If you had the opportunity to travel anywhere in the world for free – would you do it? For many of us, such a trip isn’t often taken because of the reality of jobs or other responsibilities. There may even be health restrictions. But most likely, the main reason we are not avid globetrotters is due to financial reasons. Simply put, trips cost money. Does this mean then that money is freedom? In one sense, yes. With a boundless bank account, you are free to buy tickets anywhere you please, to buy frivolous things, and even to donate to whomever you wish. For many in our world, money is thought to be the ultimate freedom but there are still things that money cannot buy.
Money cannot buy away an incurable disease. Money cannot buy you more time with others who have passed away. Money cannot buy you true love. But most of all, money cannot buy your way into heaven. Unlike every other place on Earth, the Kingdom of God is not made more accessible by money. In fact, if we consider Jesus’ words in Matthew 19:23-26 at face value, what we find is that money will make it more difficult for some to enter into God’s Kingdom.
The Lord Jesus said, “Truly I say to you, only with difficulty will a rich person enter the kingdom of heaven.” (Matt. 19:23 ESV) Jesus frames His words with his typical formula, “Truly I say to you…” This was His hallmark phrase in letting the listener know that something of tremendous value was about to be uttered (cf. Matt. 26:21; Mark 9:41). But we need to careful in our consideration of Christ’s words, so that we do not misunderstand our Lord.
Jesus did not say that all wealthy people go to hell. Nor does He say, money is sinful and a sign of a crooked life. When we consider the great patriarchs Abraham, Isaac and Jacob, these men had tremendous faith and wealth also. We can think of other examples such as Job and David, and even Joseph of Arimathea, a wealthy disciple of Jesus. We have too often been exposed to the one extreme that poverty is akin to holiness or the monstrosity found in much of American Evangelicalism known as the Prosperity Gospel that if God loves you He will bless you with health, wealth, and happiness. We find grounds for neither in the Scriptures. Rather what we find is that one’s wealth or lack thereof is no barometer for God’s favor upon you. Poverty cannot be misunderstood as piety or vice versa. Even the rich young ruler in the immediately preceding section was not told simply to sell his things (as if that would garner his entrance into heaven) but he was also commanded to follow Christ as His disciple. What does this teach us?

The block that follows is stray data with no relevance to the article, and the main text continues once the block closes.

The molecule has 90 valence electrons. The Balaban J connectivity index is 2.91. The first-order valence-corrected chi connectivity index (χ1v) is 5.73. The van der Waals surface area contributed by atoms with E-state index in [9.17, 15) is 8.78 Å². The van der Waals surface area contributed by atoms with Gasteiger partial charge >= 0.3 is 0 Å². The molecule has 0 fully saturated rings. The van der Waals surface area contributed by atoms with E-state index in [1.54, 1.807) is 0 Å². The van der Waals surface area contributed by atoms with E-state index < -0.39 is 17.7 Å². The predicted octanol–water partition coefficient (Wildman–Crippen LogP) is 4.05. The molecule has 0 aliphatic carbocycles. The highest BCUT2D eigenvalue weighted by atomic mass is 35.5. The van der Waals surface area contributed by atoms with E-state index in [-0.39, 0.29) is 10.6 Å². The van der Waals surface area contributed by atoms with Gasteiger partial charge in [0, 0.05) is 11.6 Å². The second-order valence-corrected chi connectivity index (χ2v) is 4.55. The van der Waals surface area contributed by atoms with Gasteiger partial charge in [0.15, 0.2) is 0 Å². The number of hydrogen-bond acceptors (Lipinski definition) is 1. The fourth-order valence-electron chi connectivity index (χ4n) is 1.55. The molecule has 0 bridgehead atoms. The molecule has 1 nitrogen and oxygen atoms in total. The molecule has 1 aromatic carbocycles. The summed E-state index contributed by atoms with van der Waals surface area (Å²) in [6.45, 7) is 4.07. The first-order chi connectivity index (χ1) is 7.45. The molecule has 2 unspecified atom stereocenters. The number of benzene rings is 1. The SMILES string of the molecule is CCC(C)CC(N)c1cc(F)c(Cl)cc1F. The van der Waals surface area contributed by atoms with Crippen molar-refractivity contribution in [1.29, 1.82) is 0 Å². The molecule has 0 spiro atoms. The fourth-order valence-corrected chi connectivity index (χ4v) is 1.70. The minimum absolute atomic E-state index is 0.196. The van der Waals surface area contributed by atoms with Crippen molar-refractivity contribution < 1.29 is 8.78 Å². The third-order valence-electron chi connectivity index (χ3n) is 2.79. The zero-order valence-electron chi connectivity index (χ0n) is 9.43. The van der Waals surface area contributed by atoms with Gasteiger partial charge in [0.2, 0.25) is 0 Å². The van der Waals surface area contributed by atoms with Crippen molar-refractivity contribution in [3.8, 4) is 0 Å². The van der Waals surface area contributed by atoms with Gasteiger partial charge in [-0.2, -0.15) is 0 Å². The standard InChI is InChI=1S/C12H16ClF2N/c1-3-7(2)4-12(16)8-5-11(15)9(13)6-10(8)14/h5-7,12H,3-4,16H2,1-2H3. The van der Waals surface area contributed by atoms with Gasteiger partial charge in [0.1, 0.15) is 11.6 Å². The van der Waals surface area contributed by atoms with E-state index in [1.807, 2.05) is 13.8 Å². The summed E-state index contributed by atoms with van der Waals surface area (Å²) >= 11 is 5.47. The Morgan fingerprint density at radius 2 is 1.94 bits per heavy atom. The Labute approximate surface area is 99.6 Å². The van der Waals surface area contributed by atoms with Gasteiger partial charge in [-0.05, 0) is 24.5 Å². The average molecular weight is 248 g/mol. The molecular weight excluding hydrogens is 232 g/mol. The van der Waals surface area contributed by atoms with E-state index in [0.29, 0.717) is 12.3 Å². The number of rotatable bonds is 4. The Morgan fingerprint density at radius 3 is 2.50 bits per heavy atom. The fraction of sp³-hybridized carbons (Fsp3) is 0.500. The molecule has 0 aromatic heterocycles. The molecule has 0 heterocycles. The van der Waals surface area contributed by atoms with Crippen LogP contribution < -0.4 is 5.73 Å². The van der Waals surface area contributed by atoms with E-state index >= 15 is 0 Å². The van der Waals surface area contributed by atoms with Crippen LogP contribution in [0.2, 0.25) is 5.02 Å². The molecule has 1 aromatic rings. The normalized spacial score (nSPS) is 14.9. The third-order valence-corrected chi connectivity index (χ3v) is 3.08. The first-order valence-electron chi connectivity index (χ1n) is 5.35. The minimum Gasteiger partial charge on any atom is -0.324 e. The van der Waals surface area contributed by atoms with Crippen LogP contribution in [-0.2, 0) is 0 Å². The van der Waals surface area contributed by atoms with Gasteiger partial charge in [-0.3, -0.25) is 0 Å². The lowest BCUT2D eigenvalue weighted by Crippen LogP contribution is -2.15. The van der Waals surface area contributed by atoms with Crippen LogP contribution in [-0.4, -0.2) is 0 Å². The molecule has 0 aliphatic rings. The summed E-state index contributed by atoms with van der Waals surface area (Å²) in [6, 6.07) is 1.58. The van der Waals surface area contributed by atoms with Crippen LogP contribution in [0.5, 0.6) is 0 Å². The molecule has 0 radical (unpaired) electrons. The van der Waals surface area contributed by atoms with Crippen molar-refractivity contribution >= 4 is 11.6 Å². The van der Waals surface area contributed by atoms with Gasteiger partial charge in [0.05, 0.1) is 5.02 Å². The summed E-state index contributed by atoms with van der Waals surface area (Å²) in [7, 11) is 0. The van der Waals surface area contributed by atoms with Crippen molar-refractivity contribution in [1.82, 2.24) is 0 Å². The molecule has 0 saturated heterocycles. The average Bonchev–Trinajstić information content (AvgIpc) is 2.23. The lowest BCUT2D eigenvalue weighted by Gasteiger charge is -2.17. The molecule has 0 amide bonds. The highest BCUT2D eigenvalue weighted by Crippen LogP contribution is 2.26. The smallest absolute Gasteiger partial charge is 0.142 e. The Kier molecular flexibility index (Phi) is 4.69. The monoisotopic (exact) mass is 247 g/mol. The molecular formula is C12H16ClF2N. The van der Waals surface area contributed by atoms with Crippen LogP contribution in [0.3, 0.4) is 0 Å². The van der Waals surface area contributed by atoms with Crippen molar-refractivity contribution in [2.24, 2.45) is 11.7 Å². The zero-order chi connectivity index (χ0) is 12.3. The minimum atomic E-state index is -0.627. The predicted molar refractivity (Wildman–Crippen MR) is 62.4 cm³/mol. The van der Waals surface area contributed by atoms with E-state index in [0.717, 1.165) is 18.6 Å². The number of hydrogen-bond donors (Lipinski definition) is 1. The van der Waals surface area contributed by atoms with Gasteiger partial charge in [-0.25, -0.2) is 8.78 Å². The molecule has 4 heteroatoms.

Our wealth is merely a tool, and one in which we will be held accountable for. The reason that the wealthy have a difficulty in entering into heaven is that wealth so often leaves little room for dependence. Entering into God’s kingdom is different than entering every other kingdom because you enter by dying to yourself. You must be born again by the Holy Spirit (John 3), you must humble yourself as a child (Matt. 18:3-4), and you must be righteous (Matt. 5:20). Indeed, entrance to such a kingdom as God’s will guarantee suffering (Acts 14:22). We no longer are allowed to be the center of our universe, instead we joyfully surrender that rightful place to Christ.
Have you humbled yourself before the rightful King or are you trying to earn your way into heaven? Do you seek His supernatural strength in prayer for the most impossible of situations? My friends, a Christian is not powerful because of their wealth or power. A Christian is never more powerful than when they take to heart the words of God in the secret place of prayer. Your riches won’t save you from the coming wrath of God. Nor shall your poverty aid you in God’s sight. Come to Christ, and find your greatest treasure in Him alone. Believe that what is impossible with man is possible in the triune God.
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